Susan Omand hitched up her skirts, sharpened her sword and read The Demonhuntress 1888, a short graphic story by Paulus Linnaeus...
It’s not often that a prequel “short” can stand on its own without knowledge of the main story, but that’s what you get with The Demonhuntress 1888, The Year of the Ripper. Created by Paulus Linnaeus, the main universe of The Demonhuntress, a young woman named Alexis Strauss, seems to centre on Quebec, Canada, specifically the McGill University in the 1930s but this prequel comic concentrates on an origin story, if you like, and one of Alexis’ ancestors, Faustina, a medical student who is the first to take on the role of Demonhuntress in 1880s London, England, as she investigates the gruesome deaths and dissections of young women in the area. I don’t want to give very much away plotwise, as Paulus has made the comic freely available to read on his website [here’s the link – Ed].
So, what did I think? The first thing that caught my eye is the interior artwork, also done by Paulus, which is much more painterly than you’d expect from a comic. It looks like it’s done in pencil and watercolour, with a unique drawing style, intricate detail and expressive faces, and the shading, especially on the shadows and black clothes so prevalent in that era, is really well done. The story too had a strong concept, being a twist on the Jack the Ripper trope that goes far beyond the serial murderer that we’re used to.
I did enjoy the story, it was highly entertaining and full of action, and I found the lead character, who also narrates the tale in the first person, to be a wilful and engaging lady who is not afraid to stand up for herself. Comparisons will inevitably be made with a certain Vampire Slayer but I think this lady, her style and story, are different enough for the concept to still work. I did find the language used in the dialogue a little awkward in places, although in general it seemed to fit her character, as it is explained that she is not from England in the story. The main issue for me was on one or two of the larger individual panel pages, I found the layout of the narration boxes a little difficult to follow, as there didn’t seem to be an intuitive path one to the next, and for me that interrupted the flow of the story as I had to pause and re-read several times to catch the general gist. Also, the fighting sound effects, for me, didn’t stand out enough to be part of the narrative, they were part of the picture moreso, and would have benefitted from ink lining – but that’s just me.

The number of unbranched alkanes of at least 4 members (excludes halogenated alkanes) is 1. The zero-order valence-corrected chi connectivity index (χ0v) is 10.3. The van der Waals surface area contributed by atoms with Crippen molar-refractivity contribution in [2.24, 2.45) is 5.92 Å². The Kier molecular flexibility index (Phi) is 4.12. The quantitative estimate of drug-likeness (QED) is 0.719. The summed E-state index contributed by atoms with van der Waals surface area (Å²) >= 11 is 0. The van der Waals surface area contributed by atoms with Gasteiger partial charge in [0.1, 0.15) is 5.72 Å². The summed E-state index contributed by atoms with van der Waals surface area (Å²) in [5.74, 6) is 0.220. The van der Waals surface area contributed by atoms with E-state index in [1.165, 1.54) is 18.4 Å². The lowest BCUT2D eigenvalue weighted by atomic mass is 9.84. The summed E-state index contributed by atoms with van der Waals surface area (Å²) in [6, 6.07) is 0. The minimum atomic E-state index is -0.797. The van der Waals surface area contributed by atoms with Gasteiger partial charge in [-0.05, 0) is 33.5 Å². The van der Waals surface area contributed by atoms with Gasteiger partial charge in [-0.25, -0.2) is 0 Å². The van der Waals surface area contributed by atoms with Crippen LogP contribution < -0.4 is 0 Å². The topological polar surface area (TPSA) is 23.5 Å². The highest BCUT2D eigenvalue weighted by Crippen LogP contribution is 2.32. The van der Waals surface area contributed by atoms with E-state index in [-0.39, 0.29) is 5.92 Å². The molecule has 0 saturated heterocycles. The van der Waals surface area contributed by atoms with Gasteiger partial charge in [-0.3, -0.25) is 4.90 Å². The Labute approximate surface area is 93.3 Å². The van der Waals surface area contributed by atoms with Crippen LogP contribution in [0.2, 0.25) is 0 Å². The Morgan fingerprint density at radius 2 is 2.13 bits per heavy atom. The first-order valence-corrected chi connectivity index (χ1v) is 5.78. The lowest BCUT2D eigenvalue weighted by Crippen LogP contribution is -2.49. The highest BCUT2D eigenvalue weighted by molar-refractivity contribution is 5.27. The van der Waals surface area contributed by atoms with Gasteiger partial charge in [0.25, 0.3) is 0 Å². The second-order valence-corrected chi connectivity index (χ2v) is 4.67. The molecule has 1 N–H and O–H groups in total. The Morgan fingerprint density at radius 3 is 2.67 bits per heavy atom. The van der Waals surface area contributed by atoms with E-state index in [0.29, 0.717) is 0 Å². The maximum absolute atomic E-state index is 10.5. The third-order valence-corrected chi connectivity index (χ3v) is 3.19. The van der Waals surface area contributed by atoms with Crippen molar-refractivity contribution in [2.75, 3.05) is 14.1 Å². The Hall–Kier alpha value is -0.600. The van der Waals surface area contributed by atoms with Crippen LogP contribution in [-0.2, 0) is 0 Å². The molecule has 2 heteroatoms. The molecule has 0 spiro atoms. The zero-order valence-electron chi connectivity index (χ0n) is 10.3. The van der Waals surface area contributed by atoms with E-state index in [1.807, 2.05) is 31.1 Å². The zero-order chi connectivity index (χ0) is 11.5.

All in all though, if this is the standard of storyline and characters that we can expect from the full volumes of The Demonhuntress, they are definitely going to be worth seeking out [the first volume is available now and the second is due sometime this year – Ed]. In the meantime, do go and download this freebie from Paulus and enjoy some 19th century kick-demon action.
Images - courtesy of Paulus Linaeus